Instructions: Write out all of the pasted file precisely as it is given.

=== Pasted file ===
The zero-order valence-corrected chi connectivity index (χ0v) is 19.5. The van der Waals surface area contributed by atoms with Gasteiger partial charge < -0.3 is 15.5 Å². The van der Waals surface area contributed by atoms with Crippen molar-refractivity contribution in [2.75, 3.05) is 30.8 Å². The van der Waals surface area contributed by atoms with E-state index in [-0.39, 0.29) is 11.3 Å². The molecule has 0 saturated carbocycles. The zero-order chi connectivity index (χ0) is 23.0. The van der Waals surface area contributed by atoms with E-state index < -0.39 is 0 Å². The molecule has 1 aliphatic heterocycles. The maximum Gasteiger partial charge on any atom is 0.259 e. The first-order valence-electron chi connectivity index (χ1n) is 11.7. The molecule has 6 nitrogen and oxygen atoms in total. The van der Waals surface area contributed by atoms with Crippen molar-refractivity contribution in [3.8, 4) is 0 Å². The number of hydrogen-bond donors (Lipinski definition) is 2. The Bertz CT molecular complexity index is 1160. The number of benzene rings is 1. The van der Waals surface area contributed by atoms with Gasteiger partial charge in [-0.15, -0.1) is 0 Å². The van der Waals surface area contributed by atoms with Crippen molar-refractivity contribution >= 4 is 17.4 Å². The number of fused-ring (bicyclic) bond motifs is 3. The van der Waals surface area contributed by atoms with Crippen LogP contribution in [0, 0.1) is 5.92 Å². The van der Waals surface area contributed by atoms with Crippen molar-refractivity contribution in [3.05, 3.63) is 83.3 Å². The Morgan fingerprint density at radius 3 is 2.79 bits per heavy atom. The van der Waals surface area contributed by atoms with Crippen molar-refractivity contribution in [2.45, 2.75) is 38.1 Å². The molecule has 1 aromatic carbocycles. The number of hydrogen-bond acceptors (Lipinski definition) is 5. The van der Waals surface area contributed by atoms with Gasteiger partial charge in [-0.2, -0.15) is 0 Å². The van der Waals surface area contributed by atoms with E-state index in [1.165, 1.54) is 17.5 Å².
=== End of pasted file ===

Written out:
The zero-order valence-corrected chi connectivity index (χ0v) is 19.5. The van der Waals surface area contributed by atoms with Gasteiger partial charge < -0.3 is 15.5 Å². The van der Waals surface area contributed by atoms with Crippen molar-refractivity contribution in [2.75, 3.05) is 30.8 Å². The van der Waals surface area contributed by atoms with E-state index in [-0.39, 0.29) is 11.3 Å². The molecule has 0 saturated carbocycles. The zero-order chi connectivity index (χ0) is 23.0. The van der Waals surface area contributed by atoms with E-state index < -0.39 is 0 Å². The molecule has 1 aliphatic heterocycles. The maximum Gasteiger partial charge on any atom is 0.259 e. The first-order valence-electron chi connectivity index (χ1n) is 11.7. The molecule has 6 nitrogen and oxygen atoms in total. The van der Waals surface area contributed by atoms with Crippen molar-refractivity contribution in [3.8, 4) is 0 Å². The number of hydrogen-bond donors (Lipinski definition) is 2. The Bertz CT molecular complexity index is 1160. The number of benzene rings is 1. The van der Waals surface area contributed by atoms with Gasteiger partial charge in [-0.15, -0.1) is 0 Å². The van der Waals surface area contributed by atoms with Crippen molar-refractivity contribution >= 4 is 17.4 Å². The number of fused-ring (bicyclic) bond motifs is 3. The van der Waals surface area contributed by atoms with Crippen LogP contribution in [0, 0.1) is 5.92 Å². The van der Waals surface area contributed by atoms with Crippen molar-refractivity contribution in [3.05, 3.63) is 83.3 Å². The Morgan fingerprint density at radius 3 is 2.79 bits per heavy atom. The van der Waals surface area contributed by atoms with Crippen molar-refractivity contribution in [2.45, 2.75) is 38.1 Å². The molecule has 1 aromatic carbocycles. The number of hydrogen-bond acceptors (Lipinski definition) is 5. The van der Waals surface area contributed by atoms with Gasteiger partial charge in [-0.2, -0.15) is 0 Å². The van der Waals surface area contributed by atoms with E-state index in [1.165, 1.54) is 17.5 Å².